You’ve been seeing it all over the news, but there was probably one moment in the last month when you felt the reality of it the most: Food prices are at their worst inflation in 17 years. For me, this occurred when I was comparing flour in a grocery store aisle. Peeking at the pricetag on a five-pound bag of King Arthur brand all-purpose flour and seeing that it cost almost $6, I nearly jumped back in fright. That’s more than $1 a pound for… flour.
But, everyone’s got to eat. And though I may be in the minority here for staving off restaurant food, soaring food prices have been trickling into the cost of nearly every menu item, from pizza to specialty foods, as poor Steve Tarpin can attest to in the article here. I’m not here to say you have to commit yourself to cooking at home every day, too, or stick to a diet of non-luxury. But as someone who’s been navigating food markets pretty regularly, here’s my two cents on how to cut down that shopping bill.
It’s one of the most indispensable tricks I’ve learned in life, period. You don’t need any special equipment for it if you already have a cast-iron pot or Dutch oven, nor very much time. Gruntwork also not required, following the recipe devised by Jim Lahey of Sullivan Street Bakery; I am a devout follower of the No-Knead Bread creed. (I make a loaf on average once a week, ever since the article came out.) The cost of wheat overall may have been rising like a sure-footed rock climber, but baking bread still beats buying it store-bought, any day. And if you’re fond of fresh-baked, crusty bread, that holds true in more ways than one.
Just don’t go crazy here and think the same reasoning applies to making pasta… fresh pasta, which requires a cumbersome and often pricey pasta crank, uses not only wheat flour but lots of fresh eggs, too, so it’s probably not the wisest idea for cutting down on expenses (and cholesterol).
Buy the squashed tomatoes
Most farmers’ market stands will have a barrel full of on-their-way-out produce. These are great for cooking with, especially in sauces, soups or stews, since you won’t mind the mushiness. Sometimes all these veggies or fruits need is a bruise cut off. Remember, the people who’ve separated them from the prime produce have a conscience – they’re not trying to sell you something completely fetid and crawling with diseases. So dig in.
Many grocery stores, like KeyFoods and Associated Market in New York for instance, will sell old produce at marked-down prices, too, but I have yet to come across it in higher-end, more “atmospheric” ones like WholeFoods. (However, if you’re up for it, you can always dive into their trash bags to find this type of produce and hoards of other perfectly good foods discarded by the store. Seriously. Much more on this topic coming up in The Book.)
I’m not much of a gardener, and I don’t have any plot of land to call my own. But I’m great at watering pots of herbs now and then! If you’re like me and short on space and time to grow fruits and vegetables, a few herbs is a rewarding compromise. Some herbs can be grown all year round, like rosemary. Not only will you benefit from not having to buy bunches of herbs every time you want a little garnish, but you’ll be more likely to use them much more in your cooking –- which is great. Fresh herbs are healthy, full of toxin-fighting chemicals found in most leafy greens, and you can never have too many of these in your food especially if living in a smog-clogged city. And if you start smothering your food with tons of fresh herbs, it’s like getting a whole serving of veggies.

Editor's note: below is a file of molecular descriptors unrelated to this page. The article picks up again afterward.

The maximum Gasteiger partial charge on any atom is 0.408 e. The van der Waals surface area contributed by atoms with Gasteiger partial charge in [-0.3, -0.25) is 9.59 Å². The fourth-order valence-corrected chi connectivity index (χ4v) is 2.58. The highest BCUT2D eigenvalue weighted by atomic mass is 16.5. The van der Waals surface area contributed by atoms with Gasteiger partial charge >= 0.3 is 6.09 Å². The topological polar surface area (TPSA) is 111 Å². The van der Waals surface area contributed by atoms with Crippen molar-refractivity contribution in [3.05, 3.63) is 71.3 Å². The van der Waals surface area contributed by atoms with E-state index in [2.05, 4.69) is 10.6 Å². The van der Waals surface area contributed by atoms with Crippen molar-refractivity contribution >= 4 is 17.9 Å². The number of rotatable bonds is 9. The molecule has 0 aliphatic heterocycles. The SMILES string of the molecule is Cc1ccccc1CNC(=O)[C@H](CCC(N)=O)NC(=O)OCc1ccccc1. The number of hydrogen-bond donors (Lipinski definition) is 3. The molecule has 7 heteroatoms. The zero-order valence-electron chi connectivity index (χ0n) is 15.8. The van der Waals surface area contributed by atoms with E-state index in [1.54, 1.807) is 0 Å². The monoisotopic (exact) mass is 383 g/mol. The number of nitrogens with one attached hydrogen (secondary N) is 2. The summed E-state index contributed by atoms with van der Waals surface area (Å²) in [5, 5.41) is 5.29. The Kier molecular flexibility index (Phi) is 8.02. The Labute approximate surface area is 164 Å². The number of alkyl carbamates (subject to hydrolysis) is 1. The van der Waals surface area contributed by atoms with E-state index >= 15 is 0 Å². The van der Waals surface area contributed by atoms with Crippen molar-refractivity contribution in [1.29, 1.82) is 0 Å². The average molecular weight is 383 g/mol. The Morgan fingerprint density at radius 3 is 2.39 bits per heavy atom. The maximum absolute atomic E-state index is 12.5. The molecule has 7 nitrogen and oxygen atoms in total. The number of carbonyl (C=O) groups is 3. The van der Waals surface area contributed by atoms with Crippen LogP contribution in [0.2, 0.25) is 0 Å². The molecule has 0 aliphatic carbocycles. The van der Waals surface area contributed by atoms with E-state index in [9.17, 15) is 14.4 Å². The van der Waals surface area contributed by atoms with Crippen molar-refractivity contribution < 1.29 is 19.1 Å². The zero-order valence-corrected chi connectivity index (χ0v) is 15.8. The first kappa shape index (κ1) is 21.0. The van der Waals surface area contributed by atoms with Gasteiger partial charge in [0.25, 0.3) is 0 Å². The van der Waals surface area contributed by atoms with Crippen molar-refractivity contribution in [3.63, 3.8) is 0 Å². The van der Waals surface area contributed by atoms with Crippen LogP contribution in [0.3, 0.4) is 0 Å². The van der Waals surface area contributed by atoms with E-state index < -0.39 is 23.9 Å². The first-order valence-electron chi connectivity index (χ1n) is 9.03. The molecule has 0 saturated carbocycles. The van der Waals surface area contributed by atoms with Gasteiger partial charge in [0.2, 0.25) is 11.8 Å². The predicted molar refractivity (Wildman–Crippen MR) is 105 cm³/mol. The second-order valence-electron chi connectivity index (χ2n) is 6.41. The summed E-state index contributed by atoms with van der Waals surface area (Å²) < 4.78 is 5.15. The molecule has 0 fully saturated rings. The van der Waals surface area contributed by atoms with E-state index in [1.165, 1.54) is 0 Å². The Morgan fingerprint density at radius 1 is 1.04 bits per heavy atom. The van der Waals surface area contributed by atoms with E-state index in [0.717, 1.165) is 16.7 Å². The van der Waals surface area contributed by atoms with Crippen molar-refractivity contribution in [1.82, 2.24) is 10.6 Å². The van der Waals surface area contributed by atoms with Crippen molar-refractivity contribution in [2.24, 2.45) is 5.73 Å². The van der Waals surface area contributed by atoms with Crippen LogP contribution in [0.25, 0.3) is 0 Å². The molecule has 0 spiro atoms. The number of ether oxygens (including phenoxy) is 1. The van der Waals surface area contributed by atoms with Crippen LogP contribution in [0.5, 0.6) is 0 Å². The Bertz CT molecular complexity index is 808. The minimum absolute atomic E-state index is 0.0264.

Forget bottled dressing
Do not buy bottled dressing, ever. Ever. It’s a foolish expense if you have oil, vinegar and a few seasonings, which you do. What you don’t have and what many bottled dressings do, however, is lots of high fructose corn syrup, preservatives and MSG. And if you ask me, they taste ten times worse than freshly whisked-together dressings that you made just sized to proportion, on the spot. Even if you get some high-end, all-natural, health-conscious salad dressing, you’ll probably have to pay handsomely for it. Plus, all the little glass bottles create enormous amounts of waste.
Promote beans from side to main dish
Beans are not something you should really be serving on the side of your tacos, or brisket. Beans are fellow proteins in a legume’s body. So why not instead try stuff the tacos with beans, or mash them up and make a chickpea burger or something like that? They’re super-versatile, easy to toss into soups, salads, pastas, dips and are pretty tasty on their own, too.
[See also: Mark Bittman’s tips for eating less meat.]
Splurge for good reason
You don’t really need those fresh cherries imported from Argentina in the middle of winter, do you? At over $5 a pound, most likely, that’s a splurge gone wrong. But you do want to buy the cage-free eggs now, since the cost of generic, packed-chickens-in-a-warehouse eggs have risen so drastically that it’s not even enough of a difference in price anymore: splurge gone right.
This theory might not be exactly a way of combatting high food prices, if that’s the end-all be-all. But it’s a good compromise if you already agree with the values of cage-free, organic, non-hormone, free-range, etc. food producers. Perhaps you always wanted to opt for the more environmentally-sound or humane products but were too afraid to before because of their higher price. It’s been my personal obvervation through food shopping that the organic prices of staples like eggs and milk have not risen as sharply as their generic shelf neighbors. Or not yet, at least. So why not splurge for a good cause every now and then?